Canon PowerShot SX610 HS vs. Canon PowerShot S200 DIGITAL ELPH

Comparison

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PowerShot SX610 HS image
vs
PowerShot S200 DIGITAL ELPH image
Canon PowerShot SX610 HS Canon PowerShot S200 DIGITAL ELPH
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Megapixels
20.20
2.00
Max. image resolution
5184 x 3888
1600 x 1200

Sensor

Sensor type
CMOS
CCD
Sensor size
1/2.3" (~ 6.16 x 4.62 mm)
1/2.7" (~ 5.33 x 4 mm)
Sensor resolution
5183 x 3897
1631 x 1226
Diagonal
7.70 mm
6.66 mm
Sensor size comparison
Sensor size is generally a good indicator of the quality of the camera. Sensors can vary greatly in size. As a general rule, the bigger the sensor, the better the image quality.

Bigger sensors are more effective because they have more surface area to capture light. An important factor when comparing digital cameras is also camera generation. Generally, newer sensors will outperform the older.

Learn more about sensor sizes »

Actual sensor size

Note: Actual size is set to screen → change »
vs
1.33 : 1
(ratio)
Canon PowerShot SX610 HS Canon PowerShot S200 DIGITAL ELPH
Surface area:
28.46 mm² vs 21.32 mm²
Difference: 7.14 mm² (33%)
SX610 HS sensor is approx. 1.33x bigger than S200 DIGITAL ELPH sensor.
Note: You are comparing sensors of vastly different generations. There is a gap of 13 years between Canon SX610 HS (2015) and Canon S200 DIGITAL ELPH (2002). Thirteen years is a huge amount of time, technology wise, resulting in newer sensor being much more efficient than the older one.
Pixel pitch
1.19 µm
3.27 µm
Pixel pitch tells you the distance from the center of one pixel (photosite) to the center of the next. It tells you how close the pixels are to each other.

The bigger the pixel pitch, the further apart they are and the bigger each pixel is. Bigger pixels tend to have better signal to noise ratio and greater dynamic range.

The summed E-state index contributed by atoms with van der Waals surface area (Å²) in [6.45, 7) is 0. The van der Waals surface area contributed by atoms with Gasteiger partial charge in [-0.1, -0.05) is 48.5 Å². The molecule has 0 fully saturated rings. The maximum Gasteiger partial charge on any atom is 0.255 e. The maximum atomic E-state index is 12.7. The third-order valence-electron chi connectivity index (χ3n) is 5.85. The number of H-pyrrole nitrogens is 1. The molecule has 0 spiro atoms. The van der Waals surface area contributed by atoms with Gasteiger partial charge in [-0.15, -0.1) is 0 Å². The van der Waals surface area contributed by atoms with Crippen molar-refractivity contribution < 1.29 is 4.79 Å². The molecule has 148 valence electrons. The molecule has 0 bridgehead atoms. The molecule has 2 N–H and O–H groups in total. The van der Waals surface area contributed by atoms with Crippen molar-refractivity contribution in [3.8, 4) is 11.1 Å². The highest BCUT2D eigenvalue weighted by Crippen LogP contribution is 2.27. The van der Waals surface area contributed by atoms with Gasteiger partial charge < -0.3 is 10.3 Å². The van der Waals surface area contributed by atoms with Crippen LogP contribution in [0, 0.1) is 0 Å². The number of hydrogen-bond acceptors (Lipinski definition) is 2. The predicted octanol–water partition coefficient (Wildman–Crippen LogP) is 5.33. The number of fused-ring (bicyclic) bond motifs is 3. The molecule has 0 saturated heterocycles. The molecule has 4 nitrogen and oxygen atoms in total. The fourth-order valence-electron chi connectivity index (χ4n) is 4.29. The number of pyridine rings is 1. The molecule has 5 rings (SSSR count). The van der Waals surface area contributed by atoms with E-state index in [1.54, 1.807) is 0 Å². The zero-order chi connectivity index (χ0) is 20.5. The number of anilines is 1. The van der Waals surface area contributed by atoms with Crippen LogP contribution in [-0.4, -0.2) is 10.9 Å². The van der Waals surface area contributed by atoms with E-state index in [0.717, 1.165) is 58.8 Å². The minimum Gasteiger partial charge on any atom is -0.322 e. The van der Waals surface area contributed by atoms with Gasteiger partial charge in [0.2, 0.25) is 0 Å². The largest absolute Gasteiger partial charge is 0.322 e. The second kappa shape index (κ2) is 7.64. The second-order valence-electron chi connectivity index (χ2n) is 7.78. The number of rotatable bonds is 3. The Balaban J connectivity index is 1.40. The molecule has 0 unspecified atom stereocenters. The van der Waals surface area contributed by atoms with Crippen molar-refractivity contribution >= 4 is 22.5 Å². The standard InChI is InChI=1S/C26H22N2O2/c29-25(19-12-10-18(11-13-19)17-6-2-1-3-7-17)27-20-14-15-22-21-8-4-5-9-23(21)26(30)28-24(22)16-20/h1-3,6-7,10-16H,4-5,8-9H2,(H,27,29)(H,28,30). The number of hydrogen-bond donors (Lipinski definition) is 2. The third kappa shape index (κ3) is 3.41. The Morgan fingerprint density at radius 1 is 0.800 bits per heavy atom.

Difference: 2.08 µm (175%)
Pixel pitch of S200 DIGITAL ELPH is approx. 175% higher than pixel pitch of SX610 HS.
Pixel area
1.42 µm²
10.69 µm²
Pixel or photosite area affects how much light per pixel can be gathered. The larger it is the more light can be collected by a single pixel.

Larger pixels have the potential to collect more photons, resulting in greater dynamic range, while smaller pixels provide higher resolutions (more detail) for a given sensor size.
Relative pixel sizes:
vs
Pixel area difference: 9.27 µm² (653%)
A pixel on Canon S200 DIGITAL ELPH sensor is approx. 653% bigger than a pixel on Canon SX610 HS.
Pixel density
70.79 MP/cm²
9.36 MP/cm²
Pixel density tells you how many million pixels fit or would fit in one square cm of the sensor.

Higher pixel density means smaller pixels and lower pixel density means larger pixels.
Difference: 61.43 µm (656%)
Canon SX610 HS has approx. 656% higher pixel density than Canon S200 DIGITAL ELPH.
To learn about the accuracy of these numbers, click here.



Specs

Canon SX610 HS
Canon S200 DIGITAL ELPH
Crop factor
5.62
6.5
Total megapixels
21.10
2.10
Effective megapixels
20.20
2.00
Optical zoom
18x
2x
Digital zoom
Yes
Yes
ISO sensitivity
Auto, 80-3200
Auto, 50, 100, 200, 400
RAW
Manual focus
Normal focus range
5 cm
57 cm
Macro focus range
5 cm
10 cm
Focal length (35mm equiv.)
25 - 450 mm
35 - 70 mm
Aperture priority
No
No
Max. aperture
f3.8 - f6.9
f2.8 - f4.0
Max. aperture (35mm equiv.)
f21.4 - f38.8
f18.2 - f26
Metering
Multi, Center-weighted, Spot
Multi, Center-weighted, Spot
Exposure compensation
±2 EV (in 1/3 EV steps)
±2 EV (in 1/3 EV steps)
Shutter priority
No
No
Min. shutter speed
15 sec
15 sec
Max. shutter speed
1/2000 sec
1/1500 sec
Built-in flash
External flash
Viewfinder
None
Optical (tunnel)
White balance presets
5
6
Screen size
3"
1.5"
Screen resolution
922,000 dots
118,000 dots
Video capture
Max. video resolution
1920x1080 (30p)
Storage types
SD/SDHC/SDXC
Compact Flash (Type I)
USB
USB 2.0 (480 Mbit/sec)
USB 1.0
HDMI
Wireless
GPS
Battery
Battery Pack NB-6L/NB-6LH
Canon Lithium-Ion
Weight
191 g
250 g
Dimensions
105.3 x 61 x 26.7 mm
87 x 57 x 27 mm
Year
2015
2002




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Diagonal

Diagonal is calculated by the use of Pythagorean theorem:
Diagonal =  w² + h²
where w = sensor width and h = sensor height

Canon SX610 HS diagonal

The diagonal of SX610 HS sensor is not 1/2.3 or 0.43" (11 mm) as you might expect, but approximately two thirds of that value - 7.7 mm. If you want to know why, see sensor sizes.

w = 6.16 mm